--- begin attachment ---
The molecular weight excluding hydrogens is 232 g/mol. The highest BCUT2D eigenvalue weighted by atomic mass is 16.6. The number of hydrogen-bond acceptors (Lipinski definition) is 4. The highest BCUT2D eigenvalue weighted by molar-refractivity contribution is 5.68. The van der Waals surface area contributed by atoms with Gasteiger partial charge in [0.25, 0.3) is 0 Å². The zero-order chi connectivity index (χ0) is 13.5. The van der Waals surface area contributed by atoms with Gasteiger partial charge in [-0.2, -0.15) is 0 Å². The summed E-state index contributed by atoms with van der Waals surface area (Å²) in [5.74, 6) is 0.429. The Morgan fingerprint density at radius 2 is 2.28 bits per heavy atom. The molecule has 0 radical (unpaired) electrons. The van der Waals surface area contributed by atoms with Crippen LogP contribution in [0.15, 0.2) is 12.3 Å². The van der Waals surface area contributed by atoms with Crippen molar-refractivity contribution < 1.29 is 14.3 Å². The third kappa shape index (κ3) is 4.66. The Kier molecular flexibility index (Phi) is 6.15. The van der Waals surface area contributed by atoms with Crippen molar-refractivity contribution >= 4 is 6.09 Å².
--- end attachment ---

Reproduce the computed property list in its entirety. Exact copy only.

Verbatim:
The molecular weight excluding hydrogens is 232 g/mol. The highest BCUT2D eigenvalue weighted by atomic mass is 16.6. The number of hydrogen-bond acceptors (Lipinski definition) is 4. The highest BCUT2D eigenvalue weighted by molar-refractivity contribution is 5.68. The van der Waals surface area contributed by atoms with Gasteiger partial charge in [0.25, 0.3) is 0 Å². The zero-order chi connectivity index (χ0) is 13.5. The van der Waals surface area contributed by atoms with Gasteiger partial charge in [-0.2, -0.15) is 0 Å². The summed E-state index contributed by atoms with van der Waals surface area (Å²) in [5.74, 6) is 0.429. The Morgan fingerprint density at radius 2 is 2.28 bits per heavy atom. The molecule has 0 radical (unpaired) electrons. The van der Waals surface area contributed by atoms with Crippen LogP contribution in [0.15, 0.2) is 12.3 Å². The van der Waals surface area contributed by atoms with Crippen molar-refractivity contribution < 1.29 is 14.3 Å². The third kappa shape index (κ3) is 4.66. The Kier molecular flexibility index (Phi) is 6.15. The van der Waals surface area contributed by atoms with Crippen molar-refractivity contribution >= 4 is 6.09 Å².